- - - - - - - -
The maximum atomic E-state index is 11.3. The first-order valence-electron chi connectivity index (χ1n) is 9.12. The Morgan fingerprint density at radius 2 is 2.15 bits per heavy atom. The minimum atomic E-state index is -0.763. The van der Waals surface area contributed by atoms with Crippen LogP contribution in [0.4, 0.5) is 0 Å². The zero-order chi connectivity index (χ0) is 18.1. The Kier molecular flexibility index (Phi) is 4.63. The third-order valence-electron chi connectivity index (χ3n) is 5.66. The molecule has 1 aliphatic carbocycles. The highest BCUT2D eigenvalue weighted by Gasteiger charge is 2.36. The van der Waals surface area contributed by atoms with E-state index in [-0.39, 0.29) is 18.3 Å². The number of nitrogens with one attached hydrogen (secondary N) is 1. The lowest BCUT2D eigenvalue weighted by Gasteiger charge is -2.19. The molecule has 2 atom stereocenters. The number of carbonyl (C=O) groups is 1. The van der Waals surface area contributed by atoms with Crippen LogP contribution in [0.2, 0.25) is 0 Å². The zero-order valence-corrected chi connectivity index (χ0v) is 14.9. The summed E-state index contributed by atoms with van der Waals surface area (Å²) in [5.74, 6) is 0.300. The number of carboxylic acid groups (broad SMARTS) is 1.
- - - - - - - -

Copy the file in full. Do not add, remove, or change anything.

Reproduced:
The maximum atomic E-state index is 11.3. The first-order valence-electron chi connectivity index (χ1n) is 9.12. The Morgan fingerprint density at radius 2 is 2.15 bits per heavy atom. The minimum atomic E-state index is -0.763. The van der Waals surface area contributed by atoms with Crippen LogP contribution in [0.4, 0.5) is 0 Å². The zero-order chi connectivity index (χ0) is 18.1. The Kier molecular flexibility index (Phi) is 4.63. The third-order valence-electron chi connectivity index (χ3n) is 5.66. The molecule has 1 aliphatic carbocycles. The highest BCUT2D eigenvalue weighted by Gasteiger charge is 2.36. The van der Waals surface area contributed by atoms with E-state index in [-0.39, 0.29) is 18.3 Å². The number of nitrogens with one attached hydrogen (secondary N) is 1. The lowest BCUT2D eigenvalue weighted by Gasteiger charge is -2.19. The molecule has 2 atom stereocenters. The number of carbonyl (C=O) groups is 1. The van der Waals surface area contributed by atoms with Crippen LogP contribution in [0.2, 0.25) is 0 Å². The zero-order valence-corrected chi connectivity index (χ0v) is 14.9. The summed E-state index contributed by atoms with van der Waals surface area (Å²) in [5.74, 6) is 0.300. The number of carboxylic acid groups (broad SMARTS) is 1.